Thursday 15 August 2013

A hill of beaNZ

Uprooting your family and moving to the other side of the world is not for the feint hearted. It takes fortitude. And lots of it; leaving friends, close relatives and those you love behind would, I'm sure, test anyone's mettle. I don't think I could do it. No, let me rephrase that: I know I couldn't do it. But that's precisely what our friends did just after the millennium. They circumnavigated the globe and pitched up in a country they'd only ever seen in National Geographic magazine and television documentaries. They had no friends or family in Australasia - they'd never set foot there. A mere detail. They liked the look of it; they liked the possibilities it presented. So they made the 12,000 mile journey and New Zealand's North Island became their new home. Twelve years later and now residing on the South Island they came back last week on one of their infrequent jaunts to the UK.

Despite numerous invitations we've still not seen them in their new hemisphere. So I'm forever quizzing them about life on the other side: Climate, population, economy, petrol prices, beer - all the usual stuff. And, fair play, they humour me; they know that by the time we finally do acquese they'll have started their next new adventure across the Tasman Sea in Oz.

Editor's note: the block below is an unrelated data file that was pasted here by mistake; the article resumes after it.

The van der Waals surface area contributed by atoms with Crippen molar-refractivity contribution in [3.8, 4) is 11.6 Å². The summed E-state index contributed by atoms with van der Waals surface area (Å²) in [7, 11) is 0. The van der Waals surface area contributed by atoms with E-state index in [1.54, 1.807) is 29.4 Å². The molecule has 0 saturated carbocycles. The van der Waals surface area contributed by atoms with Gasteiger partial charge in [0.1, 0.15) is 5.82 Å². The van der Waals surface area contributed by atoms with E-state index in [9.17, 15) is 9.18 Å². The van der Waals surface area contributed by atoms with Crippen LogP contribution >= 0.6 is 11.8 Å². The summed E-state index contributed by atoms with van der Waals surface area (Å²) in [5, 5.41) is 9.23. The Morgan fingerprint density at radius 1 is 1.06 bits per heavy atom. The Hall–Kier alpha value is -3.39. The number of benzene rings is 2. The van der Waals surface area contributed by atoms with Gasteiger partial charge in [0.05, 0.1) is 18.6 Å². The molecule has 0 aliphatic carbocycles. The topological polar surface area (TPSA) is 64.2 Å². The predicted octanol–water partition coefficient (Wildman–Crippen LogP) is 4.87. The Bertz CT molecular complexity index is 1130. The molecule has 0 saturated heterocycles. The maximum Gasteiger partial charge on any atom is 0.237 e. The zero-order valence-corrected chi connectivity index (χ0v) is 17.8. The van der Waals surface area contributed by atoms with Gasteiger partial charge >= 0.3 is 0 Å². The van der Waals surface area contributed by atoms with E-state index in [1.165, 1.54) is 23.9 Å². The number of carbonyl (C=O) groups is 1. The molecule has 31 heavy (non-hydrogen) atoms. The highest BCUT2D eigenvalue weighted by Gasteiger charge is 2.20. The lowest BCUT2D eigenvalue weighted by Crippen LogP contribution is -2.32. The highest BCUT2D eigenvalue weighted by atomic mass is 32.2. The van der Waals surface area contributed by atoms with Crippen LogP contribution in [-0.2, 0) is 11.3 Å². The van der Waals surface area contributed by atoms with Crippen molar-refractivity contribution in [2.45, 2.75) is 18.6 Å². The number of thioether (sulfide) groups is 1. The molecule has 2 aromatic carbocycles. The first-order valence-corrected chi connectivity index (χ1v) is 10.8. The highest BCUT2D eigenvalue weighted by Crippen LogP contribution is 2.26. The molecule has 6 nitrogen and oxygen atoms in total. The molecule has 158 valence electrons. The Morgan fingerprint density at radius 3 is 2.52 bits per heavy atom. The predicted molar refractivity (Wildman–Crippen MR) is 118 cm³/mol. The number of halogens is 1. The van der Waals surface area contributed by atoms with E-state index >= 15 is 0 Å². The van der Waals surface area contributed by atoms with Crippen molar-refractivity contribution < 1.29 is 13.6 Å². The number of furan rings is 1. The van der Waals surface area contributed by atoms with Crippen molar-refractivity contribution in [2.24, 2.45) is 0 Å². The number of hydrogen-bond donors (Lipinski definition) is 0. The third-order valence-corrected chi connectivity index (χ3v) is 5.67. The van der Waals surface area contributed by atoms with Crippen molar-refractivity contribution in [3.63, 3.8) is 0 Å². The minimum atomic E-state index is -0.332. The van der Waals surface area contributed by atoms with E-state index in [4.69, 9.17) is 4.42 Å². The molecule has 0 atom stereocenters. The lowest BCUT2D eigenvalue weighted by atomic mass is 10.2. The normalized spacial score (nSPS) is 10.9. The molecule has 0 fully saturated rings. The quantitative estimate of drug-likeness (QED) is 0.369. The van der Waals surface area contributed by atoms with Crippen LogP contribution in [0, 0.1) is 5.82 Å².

But the main thing I've learned about life down under is far more profound than I could possibly have envisaged. Earthquakes, Maoris, Milford Sound, volcanoes and basking sharks are all well and good but, when it comes to buying tins of baked beans in the local supermarket, they don't drop Heinz in their shopping basket. It's Wattie's. I know, you can't get your head round it can you?

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